Arianna Huffington says she learned about the importance of sleep the hard way. In 2008, as co-founder and editor-in-chief of one of the world’s most successful online media brands, the Huffington Post, she was riding the 24-hour news cycle and surviving on as little as three or four hours’ sleep a night.
It wasn’t until she collapsed from exhaustion, breaking her cheekbone and cutting her eye in the fall, that she resolved to take her health more seriously – beginning with getting more sleep.
“When I began the journey of rediscovering the value of sleep, I met with medical doctors and scientists and I’m here to tell you that the way to a more productive, more inspired, more joyful life is getting enough sleep,” Huffington says in a 2010 Ted Talk entitled “How to succeed? Get more sleep”.
“Poor sleepers rarely understand how much they are impacted by not having enough sleep. They believe they are fine, but their thinking rapidly deteriorates throughout the day.”– Nick Glozier, Professor of Psychological Medicine and Psychiatry at the University of Sydney’s Brain & Mind Research Institute
‘Wired but tired’
But how much is enough? And how can we collectively tackle the insomnia epidemic which, according to a Harvard Medical School study, costs the US economy alone $US63 billion per year?
At the University of Sydney’s Brain & Mind Research Institute, Professor of Psychological Medicine and Psychiatry Nick Glozier is charged with understanding how much sleep we need, and what we can do to get more of it.
“Poor sleepers rarely understand how much they are impacted by not having enough sleep,” says Glozier. “They believe they are fine, but their thinking rapidly deteriorates throughout the day.”
The result is poor sleepers end up “wired but tired”, Glozier says. They are unable to focus on detail, are easily distracted, and can be snappy and irritable with co-workers. However, he says the focus needs to be on getting the right amount of good quality sleep, rather than simply getting more.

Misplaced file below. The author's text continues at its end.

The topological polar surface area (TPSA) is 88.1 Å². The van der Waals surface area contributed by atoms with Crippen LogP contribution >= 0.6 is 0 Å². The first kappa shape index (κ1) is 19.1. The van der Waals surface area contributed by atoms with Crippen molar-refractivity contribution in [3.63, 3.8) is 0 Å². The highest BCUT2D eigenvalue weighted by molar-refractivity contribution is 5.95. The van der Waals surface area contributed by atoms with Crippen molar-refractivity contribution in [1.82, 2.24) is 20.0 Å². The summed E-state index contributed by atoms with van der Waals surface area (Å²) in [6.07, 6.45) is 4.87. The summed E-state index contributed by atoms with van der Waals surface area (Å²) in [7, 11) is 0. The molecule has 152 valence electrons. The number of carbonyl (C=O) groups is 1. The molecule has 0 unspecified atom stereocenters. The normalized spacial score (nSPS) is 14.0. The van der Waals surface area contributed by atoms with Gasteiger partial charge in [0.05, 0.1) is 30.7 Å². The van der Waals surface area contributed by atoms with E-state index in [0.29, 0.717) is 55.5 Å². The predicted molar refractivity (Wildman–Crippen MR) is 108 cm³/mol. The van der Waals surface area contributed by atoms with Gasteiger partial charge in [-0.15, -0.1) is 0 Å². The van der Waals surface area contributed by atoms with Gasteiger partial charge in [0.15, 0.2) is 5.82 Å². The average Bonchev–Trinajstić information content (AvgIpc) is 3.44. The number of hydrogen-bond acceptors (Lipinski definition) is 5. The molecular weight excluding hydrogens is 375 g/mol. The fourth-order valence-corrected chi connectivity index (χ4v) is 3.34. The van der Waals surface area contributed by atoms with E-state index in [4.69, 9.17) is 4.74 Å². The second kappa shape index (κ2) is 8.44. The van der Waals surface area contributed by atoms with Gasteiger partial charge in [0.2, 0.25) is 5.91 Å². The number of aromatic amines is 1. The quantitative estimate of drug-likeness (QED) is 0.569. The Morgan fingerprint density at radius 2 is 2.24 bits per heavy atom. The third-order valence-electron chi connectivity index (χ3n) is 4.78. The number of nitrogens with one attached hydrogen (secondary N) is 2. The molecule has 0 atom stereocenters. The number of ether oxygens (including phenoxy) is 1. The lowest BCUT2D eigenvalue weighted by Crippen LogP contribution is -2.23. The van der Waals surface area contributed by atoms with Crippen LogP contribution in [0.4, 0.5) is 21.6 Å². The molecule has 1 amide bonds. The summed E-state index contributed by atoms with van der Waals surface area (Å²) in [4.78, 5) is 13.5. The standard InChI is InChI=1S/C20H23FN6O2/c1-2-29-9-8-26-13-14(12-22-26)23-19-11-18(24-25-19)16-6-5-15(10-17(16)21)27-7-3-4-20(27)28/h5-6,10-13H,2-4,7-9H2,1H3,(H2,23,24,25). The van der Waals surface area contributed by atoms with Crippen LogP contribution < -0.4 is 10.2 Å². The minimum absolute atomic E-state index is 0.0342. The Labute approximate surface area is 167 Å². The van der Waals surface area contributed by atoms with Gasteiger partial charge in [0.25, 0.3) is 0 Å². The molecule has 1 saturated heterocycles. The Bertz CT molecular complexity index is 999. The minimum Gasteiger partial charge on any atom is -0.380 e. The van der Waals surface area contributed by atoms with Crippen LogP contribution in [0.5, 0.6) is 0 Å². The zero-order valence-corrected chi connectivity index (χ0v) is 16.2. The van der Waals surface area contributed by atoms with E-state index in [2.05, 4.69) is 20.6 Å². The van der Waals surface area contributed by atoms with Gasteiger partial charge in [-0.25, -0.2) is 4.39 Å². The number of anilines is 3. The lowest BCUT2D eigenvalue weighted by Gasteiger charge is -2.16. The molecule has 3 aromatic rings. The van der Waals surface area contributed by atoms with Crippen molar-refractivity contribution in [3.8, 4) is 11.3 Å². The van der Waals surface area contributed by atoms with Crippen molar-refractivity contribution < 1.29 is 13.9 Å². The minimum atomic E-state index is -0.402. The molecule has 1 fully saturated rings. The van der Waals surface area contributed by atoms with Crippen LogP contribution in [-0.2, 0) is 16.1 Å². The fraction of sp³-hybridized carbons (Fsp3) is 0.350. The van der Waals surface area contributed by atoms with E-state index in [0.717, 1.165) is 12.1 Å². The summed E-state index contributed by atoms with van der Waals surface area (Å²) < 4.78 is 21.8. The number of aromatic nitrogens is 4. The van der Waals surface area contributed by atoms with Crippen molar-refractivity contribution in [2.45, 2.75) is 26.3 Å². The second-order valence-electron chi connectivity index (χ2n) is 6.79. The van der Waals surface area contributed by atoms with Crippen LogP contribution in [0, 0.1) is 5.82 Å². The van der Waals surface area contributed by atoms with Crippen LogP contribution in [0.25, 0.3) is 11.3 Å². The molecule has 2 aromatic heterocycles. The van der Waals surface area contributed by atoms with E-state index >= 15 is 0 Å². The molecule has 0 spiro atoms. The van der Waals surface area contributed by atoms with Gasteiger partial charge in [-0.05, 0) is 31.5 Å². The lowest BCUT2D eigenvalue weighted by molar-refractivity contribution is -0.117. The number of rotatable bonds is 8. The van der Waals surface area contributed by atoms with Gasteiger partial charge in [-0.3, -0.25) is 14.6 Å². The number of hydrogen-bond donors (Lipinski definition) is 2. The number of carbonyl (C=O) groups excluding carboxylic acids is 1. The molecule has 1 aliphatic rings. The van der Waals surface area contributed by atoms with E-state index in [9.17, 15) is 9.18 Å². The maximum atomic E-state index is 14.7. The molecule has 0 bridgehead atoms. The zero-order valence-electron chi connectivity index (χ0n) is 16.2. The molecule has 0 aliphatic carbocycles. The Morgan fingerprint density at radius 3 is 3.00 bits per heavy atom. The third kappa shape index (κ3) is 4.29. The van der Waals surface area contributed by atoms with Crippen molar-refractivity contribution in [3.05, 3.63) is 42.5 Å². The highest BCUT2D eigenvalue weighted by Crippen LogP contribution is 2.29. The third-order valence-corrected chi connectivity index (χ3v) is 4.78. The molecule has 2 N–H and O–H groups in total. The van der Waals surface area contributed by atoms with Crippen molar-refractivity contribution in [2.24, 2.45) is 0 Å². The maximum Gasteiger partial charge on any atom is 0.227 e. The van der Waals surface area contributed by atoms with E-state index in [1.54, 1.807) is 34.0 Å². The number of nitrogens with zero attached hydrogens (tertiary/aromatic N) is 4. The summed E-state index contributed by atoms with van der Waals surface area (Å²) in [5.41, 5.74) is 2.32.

Quality over quantity
“It turns out that a lot of people get poor sleep because they believe they need eight hours, so they go to bed too early, get distressed about not sleeping and the quality of their sleep is quite bad as a result,” Glozier says. “Often the most effective approach is to get less sleep, but better sleep.”
Glozier says most research into adult sleeping patterns suggest working adults require between six and eight hours’ sleep in a 24-hour period to remain healthy, although this can include napping during the day, and catch-up sleep.
“Insomnia is rarely a pathology, it is usually a collection of symptoms,” Glozier says. “There are ways to address those symptoms and get a good night’s sleep, but you have to put them into practice.”
Media proprietor Ariana Huffington and Professor of Psychological Medicine Nick Glozier have a few key recommendations for improving sleep:
- Focus on quality not quantity – don’t worry about how many hours you’re sleeping a night, rather, create an environment where you can get deep, uninterrupted sleep.
- Change your sleeping patterns by having a regular, early wake-up time rather than going to sleep early.
- Create a sleeping ritual that you look forward to: good quality pillows and sheets, silk pyjamas, and a bath or shower before bed, chilled chamomile tea or hot chocolate.
- Remove all distractions from the sleeping environment, including bright lights and digital screens.
- Exercise for half an hour every day: walking is good but sweating and getting “puffed” are better.
- Cut out caffeine after 2pm, and alcohol after 8pm; even if they don’t prevent you from getting to sleep, they will reduce the quality of your sleep.